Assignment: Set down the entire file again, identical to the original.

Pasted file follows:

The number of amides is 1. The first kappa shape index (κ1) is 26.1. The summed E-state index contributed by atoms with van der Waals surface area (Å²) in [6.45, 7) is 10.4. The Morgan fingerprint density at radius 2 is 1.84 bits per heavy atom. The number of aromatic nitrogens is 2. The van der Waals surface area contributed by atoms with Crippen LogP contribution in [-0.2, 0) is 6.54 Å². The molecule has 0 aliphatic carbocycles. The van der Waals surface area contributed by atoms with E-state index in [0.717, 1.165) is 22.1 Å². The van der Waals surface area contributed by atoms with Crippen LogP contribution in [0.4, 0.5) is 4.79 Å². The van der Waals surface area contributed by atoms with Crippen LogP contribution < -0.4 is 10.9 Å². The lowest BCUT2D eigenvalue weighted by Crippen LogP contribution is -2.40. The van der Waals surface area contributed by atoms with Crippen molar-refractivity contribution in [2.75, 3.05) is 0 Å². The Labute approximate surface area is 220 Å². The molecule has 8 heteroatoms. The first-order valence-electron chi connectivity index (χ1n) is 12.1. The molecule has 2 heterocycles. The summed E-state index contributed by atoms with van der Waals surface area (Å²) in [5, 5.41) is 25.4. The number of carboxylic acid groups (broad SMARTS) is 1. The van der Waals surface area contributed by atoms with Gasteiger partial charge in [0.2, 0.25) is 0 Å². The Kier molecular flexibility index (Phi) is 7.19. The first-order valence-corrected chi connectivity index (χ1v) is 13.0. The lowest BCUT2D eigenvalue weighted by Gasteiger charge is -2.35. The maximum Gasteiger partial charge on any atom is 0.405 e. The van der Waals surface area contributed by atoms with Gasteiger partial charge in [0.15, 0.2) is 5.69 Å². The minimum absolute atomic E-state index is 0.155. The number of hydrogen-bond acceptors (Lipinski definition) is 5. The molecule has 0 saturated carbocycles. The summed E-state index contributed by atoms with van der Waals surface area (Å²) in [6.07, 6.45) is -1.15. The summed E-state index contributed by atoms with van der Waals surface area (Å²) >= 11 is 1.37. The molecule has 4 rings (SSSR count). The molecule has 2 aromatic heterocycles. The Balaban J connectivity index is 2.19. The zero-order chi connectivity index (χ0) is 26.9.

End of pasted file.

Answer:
The number of amides is 1. The first kappa shape index (κ1) is 26.1. The summed E-state index contributed by atoms with van der Waals surface area (Å²) in [6.45, 7) is 10.4. The Morgan fingerprint density at radius 2 is 1.84 bits per heavy atom. The number of aromatic nitrogens is 2. The van der Waals surface area contributed by atoms with Crippen LogP contribution in [-0.2, 0) is 6.54 Å². The molecule has 0 aliphatic carbocycles. The van der Waals surface area contributed by atoms with E-state index in [0.717, 1.165) is 22.1 Å². The van der Waals surface area contributed by atoms with Crippen LogP contribution in [0.4, 0.5) is 4.79 Å². The van der Waals surface area contributed by atoms with Crippen LogP contribution < -0.4 is 10.9 Å². The lowest BCUT2D eigenvalue weighted by Crippen LogP contribution is -2.40. The van der Waals surface area contributed by atoms with Crippen molar-refractivity contribution in [2.75, 3.05) is 0 Å². The Labute approximate surface area is 220 Å². The molecule has 8 heteroatoms. The first-order valence-electron chi connectivity index (χ1n) is 12.1. The molecule has 2 heterocycles. The summed E-state index contributed by atoms with van der Waals surface area (Å²) in [5, 5.41) is 25.4. The number of carboxylic acid groups (broad SMARTS) is 1. The van der Waals surface area contributed by atoms with Gasteiger partial charge in [0.2, 0.25) is 0 Å². The Kier molecular flexibility index (Phi) is 7.19. The first-order valence-corrected chi connectivity index (χ1v) is 13.0. The lowest BCUT2D eigenvalue weighted by Gasteiger charge is -2.35. The maximum Gasteiger partial charge on any atom is 0.405 e. The van der Waals surface area contributed by atoms with Gasteiger partial charge in [0.15, 0.2) is 5.69 Å². The minimum absolute atomic E-state index is 0.155. The number of hydrogen-bond acceptors (Lipinski definition) is 5. The molecule has 0 saturated carbocycles. The summed E-state index contributed by atoms with van der Waals surface area (Å²) in [6.07, 6.45) is -1.15. The summed E-state index contributed by atoms with van der Waals surface area (Å²) >= 11 is 1.37. The molecule has 4 rings (SSSR count). The molecule has 2 aromatic heterocycles. The Balaban J connectivity index is 2.19. The zero-order chi connectivity index (χ0) is 26.9.